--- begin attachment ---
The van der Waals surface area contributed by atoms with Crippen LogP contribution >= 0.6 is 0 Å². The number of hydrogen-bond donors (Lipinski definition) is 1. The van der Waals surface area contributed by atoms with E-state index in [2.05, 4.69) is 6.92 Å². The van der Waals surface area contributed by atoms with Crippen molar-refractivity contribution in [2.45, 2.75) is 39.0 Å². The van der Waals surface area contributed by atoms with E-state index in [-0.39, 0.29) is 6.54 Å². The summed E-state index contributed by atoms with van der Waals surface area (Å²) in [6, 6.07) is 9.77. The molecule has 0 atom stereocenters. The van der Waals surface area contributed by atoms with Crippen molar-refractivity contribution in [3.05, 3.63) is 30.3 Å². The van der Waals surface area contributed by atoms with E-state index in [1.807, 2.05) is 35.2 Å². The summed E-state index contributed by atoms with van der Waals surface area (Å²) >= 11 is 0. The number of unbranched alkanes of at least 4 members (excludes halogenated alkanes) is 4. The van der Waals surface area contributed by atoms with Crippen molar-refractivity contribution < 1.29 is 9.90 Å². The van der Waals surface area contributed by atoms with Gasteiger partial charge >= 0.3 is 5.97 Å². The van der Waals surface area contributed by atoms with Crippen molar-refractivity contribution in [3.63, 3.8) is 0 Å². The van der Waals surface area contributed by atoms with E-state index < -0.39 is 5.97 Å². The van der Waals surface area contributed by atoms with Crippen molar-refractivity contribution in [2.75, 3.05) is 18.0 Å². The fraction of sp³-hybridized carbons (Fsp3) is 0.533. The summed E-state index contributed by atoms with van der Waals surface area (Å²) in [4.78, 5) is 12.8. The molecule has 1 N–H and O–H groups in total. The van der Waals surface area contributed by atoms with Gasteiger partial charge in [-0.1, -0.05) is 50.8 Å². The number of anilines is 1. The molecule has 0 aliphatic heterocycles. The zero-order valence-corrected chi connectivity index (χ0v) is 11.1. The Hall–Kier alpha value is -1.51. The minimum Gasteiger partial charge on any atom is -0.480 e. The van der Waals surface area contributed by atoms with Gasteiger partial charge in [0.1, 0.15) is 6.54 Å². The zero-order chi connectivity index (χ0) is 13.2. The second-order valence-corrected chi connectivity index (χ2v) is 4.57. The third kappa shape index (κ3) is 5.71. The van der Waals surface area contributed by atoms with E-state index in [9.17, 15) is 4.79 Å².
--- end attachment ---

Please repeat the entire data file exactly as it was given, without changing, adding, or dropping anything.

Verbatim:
The van der Waals surface area contributed by atoms with Crippen LogP contribution >= 0.6 is 0 Å². The number of hydrogen-bond donors (Lipinski definition) is 1. The van der Waals surface area contributed by atoms with E-state index in [2.05, 4.69) is 6.92 Å². The van der Waals surface area contributed by atoms with Crippen molar-refractivity contribution in [2.45, 2.75) is 39.0 Å². The van der Waals surface area contributed by atoms with E-state index in [-0.39, 0.29) is 6.54 Å². The summed E-state index contributed by atoms with van der Waals surface area (Å²) in [6, 6.07) is 9.77. The molecule has 0 atom stereocenters. The van der Waals surface area contributed by atoms with Crippen molar-refractivity contribution in [3.05, 3.63) is 30.3 Å². The van der Waals surface area contributed by atoms with E-state index in [1.807, 2.05) is 35.2 Å². The summed E-state index contributed by atoms with van der Waals surface area (Å²) >= 11 is 0. The number of unbranched alkanes of at least 4 members (excludes halogenated alkanes) is 4. The van der Waals surface area contributed by atoms with Crippen molar-refractivity contribution < 1.29 is 9.90 Å². The van der Waals surface area contributed by atoms with Gasteiger partial charge >= 0.3 is 5.97 Å². The van der Waals surface area contributed by atoms with Crippen molar-refractivity contribution in [3.63, 3.8) is 0 Å². The van der Waals surface area contributed by atoms with E-state index < -0.39 is 5.97 Å². The van der Waals surface area contributed by atoms with Crippen molar-refractivity contribution in [2.75, 3.05) is 18.0 Å². The fraction of sp³-hybridized carbons (Fsp3) is 0.533. The summed E-state index contributed by atoms with van der Waals surface area (Å²) in [4.78, 5) is 12.8. The molecule has 1 N–H and O–H groups in total. The van der Waals surface area contributed by atoms with Gasteiger partial charge in [-0.1, -0.05) is 50.8 Å². The number of anilines is 1. The molecule has 0 aliphatic heterocycles. The zero-order valence-corrected chi connectivity index (χ0v) is 11.1. The Hall–Kier alpha value is -1.51. The minimum Gasteiger partial charge on any atom is -0.480 e. The van der Waals surface area contributed by atoms with Gasteiger partial charge in [0.1, 0.15) is 6.54 Å². The zero-order chi connectivity index (χ0) is 13.2. The second-order valence-corrected chi connectivity index (χ2v) is 4.57. The third kappa shape index (κ3) is 5.71. The van der Waals surface area contributed by atoms with E-state index in [9.17, 15) is 4.79 Å².